John Ransom makes the point specifically, and I'll try and make it
generally: this whole materialist/idealist distinction isn't going to
get us very far. First off, materialism has a long, rich, and
complicated history that did *not* start with Marx, or Foucault, or even
with Newton. It goes back a long way to Democritus. The real point I'm
trying to make is that each of these thinkers, and any thinker in
general worth reading, if they wish to deal with issues of ontology,
will offer their own _reformulation_, as opposed to simply "taking a
side." Of course, with Marx, we have the Dialectial Materialism, which
is maddening to understand. Just ask anyone today who considers
themself a "Marxist," and they'll be hard pressed to give you an
answer. If they do have an answer, then ask another one and get a
contradictory formulation. This is not a critique of Marx, so much as
one of the few parts of his project (incl. the quasi-Hegelian sense of
history. Does history take its course all by itself or does someone or
a group of people have to step in and "make" history follow Marxist
understanding of Feudal-->Capitalist-->Communism?) that make him still
worth reading and arguing about. As for Foucault, I've read less, but
as I wrote earlier I'm concerned with his understanding of the "soul."
I think he uses the term with a liberal number of grains of salt, and as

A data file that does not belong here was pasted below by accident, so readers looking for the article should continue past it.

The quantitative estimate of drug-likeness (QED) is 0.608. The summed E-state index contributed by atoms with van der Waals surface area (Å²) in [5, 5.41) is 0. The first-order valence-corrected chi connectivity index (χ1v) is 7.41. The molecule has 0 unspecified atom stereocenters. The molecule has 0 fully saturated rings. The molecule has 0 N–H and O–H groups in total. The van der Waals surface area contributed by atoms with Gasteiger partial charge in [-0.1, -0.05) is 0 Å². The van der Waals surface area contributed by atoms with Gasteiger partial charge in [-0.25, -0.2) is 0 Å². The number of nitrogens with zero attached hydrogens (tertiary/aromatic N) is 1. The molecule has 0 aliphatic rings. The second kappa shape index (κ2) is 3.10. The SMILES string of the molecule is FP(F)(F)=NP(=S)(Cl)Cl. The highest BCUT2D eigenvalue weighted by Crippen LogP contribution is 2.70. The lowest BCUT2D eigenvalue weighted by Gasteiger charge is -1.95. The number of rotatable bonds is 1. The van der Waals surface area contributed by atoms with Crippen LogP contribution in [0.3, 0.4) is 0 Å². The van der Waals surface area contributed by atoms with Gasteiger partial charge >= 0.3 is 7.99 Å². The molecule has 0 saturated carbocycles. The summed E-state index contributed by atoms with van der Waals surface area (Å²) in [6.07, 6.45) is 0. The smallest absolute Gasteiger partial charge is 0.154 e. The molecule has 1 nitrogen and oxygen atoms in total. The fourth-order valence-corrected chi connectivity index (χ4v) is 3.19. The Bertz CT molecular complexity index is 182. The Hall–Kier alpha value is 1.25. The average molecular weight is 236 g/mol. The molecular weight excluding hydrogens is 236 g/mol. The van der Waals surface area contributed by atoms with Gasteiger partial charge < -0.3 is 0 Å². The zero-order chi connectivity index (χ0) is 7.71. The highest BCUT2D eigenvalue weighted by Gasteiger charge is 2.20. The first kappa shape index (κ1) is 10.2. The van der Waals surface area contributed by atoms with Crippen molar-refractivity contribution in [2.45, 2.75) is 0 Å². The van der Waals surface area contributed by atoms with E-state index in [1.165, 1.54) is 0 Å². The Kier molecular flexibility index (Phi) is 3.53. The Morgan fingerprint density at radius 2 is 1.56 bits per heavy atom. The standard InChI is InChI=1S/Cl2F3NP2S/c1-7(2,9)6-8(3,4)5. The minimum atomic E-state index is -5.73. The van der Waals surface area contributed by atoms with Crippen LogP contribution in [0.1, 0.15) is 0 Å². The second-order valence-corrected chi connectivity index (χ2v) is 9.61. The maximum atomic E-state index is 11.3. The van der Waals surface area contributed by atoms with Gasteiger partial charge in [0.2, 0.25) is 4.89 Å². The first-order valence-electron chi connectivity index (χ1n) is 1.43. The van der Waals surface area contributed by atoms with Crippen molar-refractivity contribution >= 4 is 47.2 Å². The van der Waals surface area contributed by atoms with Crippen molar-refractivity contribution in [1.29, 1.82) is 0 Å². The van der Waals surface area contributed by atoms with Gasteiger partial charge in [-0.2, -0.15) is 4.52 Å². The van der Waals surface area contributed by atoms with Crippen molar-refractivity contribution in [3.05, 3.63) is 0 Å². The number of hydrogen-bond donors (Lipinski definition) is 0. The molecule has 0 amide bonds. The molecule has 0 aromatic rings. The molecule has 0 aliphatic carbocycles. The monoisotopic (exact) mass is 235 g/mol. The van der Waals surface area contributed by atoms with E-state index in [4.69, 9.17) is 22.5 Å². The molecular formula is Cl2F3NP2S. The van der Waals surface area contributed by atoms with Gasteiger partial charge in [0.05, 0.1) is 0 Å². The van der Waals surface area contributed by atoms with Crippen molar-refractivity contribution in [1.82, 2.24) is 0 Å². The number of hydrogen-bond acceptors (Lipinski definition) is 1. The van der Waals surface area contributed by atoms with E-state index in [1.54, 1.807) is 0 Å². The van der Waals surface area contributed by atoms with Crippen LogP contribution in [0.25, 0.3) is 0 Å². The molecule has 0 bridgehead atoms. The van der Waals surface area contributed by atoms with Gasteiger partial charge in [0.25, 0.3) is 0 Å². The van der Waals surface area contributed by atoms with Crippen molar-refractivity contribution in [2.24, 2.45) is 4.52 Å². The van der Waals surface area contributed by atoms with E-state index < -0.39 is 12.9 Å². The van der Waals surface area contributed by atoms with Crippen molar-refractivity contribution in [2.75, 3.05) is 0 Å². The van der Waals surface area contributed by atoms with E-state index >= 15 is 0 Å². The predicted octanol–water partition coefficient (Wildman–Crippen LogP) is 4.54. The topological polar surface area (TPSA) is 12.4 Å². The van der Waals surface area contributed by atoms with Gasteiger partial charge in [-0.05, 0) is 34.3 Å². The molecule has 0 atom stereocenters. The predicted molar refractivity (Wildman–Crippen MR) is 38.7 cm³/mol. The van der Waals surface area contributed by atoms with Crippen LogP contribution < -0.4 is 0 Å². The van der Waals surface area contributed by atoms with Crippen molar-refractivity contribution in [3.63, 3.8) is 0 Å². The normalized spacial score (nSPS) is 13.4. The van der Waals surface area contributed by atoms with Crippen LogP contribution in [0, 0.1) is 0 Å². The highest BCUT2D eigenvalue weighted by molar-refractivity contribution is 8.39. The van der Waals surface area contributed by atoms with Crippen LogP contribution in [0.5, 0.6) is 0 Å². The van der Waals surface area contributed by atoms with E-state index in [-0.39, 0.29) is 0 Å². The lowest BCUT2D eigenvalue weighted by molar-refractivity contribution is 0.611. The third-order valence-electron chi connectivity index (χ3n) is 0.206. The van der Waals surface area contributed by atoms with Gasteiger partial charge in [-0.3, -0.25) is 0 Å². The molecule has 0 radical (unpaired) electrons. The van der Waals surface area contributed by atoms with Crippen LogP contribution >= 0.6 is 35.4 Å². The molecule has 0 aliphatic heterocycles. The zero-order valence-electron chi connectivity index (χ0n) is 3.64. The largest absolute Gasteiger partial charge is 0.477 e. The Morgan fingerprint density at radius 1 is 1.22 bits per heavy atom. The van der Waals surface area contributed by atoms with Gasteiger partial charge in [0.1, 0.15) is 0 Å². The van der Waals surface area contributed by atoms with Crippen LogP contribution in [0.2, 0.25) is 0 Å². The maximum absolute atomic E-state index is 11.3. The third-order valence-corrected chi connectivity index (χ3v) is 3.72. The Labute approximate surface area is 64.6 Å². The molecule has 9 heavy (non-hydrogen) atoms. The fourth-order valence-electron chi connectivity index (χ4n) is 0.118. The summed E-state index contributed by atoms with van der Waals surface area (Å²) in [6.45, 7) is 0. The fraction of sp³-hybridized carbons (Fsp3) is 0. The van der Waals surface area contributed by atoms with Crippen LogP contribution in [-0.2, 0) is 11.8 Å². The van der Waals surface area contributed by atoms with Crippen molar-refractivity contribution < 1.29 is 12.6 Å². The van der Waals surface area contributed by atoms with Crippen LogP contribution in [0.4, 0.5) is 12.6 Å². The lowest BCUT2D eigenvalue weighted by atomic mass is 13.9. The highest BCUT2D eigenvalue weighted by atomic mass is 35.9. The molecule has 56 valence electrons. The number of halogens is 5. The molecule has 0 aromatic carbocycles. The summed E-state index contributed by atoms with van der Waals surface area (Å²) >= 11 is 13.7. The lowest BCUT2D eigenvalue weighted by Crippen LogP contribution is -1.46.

someone else mentioned the "soul" is a social construction that serves
to re-inscribe standards of power, discipline, and knowledge. Not only
would Foucault deny the "soul" as a matter of metaphysical reality, but
so is any conception or attempt at focusing our subjective realites
around terminology such as "person," "self," "individual," or "I." Of
course, we operate by a vague sense of these terms, indeed, we seem to
have to, but are we really expressing agency, ever, or are we simply
determined by a vague social reality and a quite literal
imposition/construction of varying episteme, i.e., "ways of knowing"?

Ahh, when I sat down to write this it was going to be a glittering,
cohesive work of prose that would stun you all. Alas, this hasn't been
the case. Thanks for your time.


James Parr
University of Virginia
Department of English

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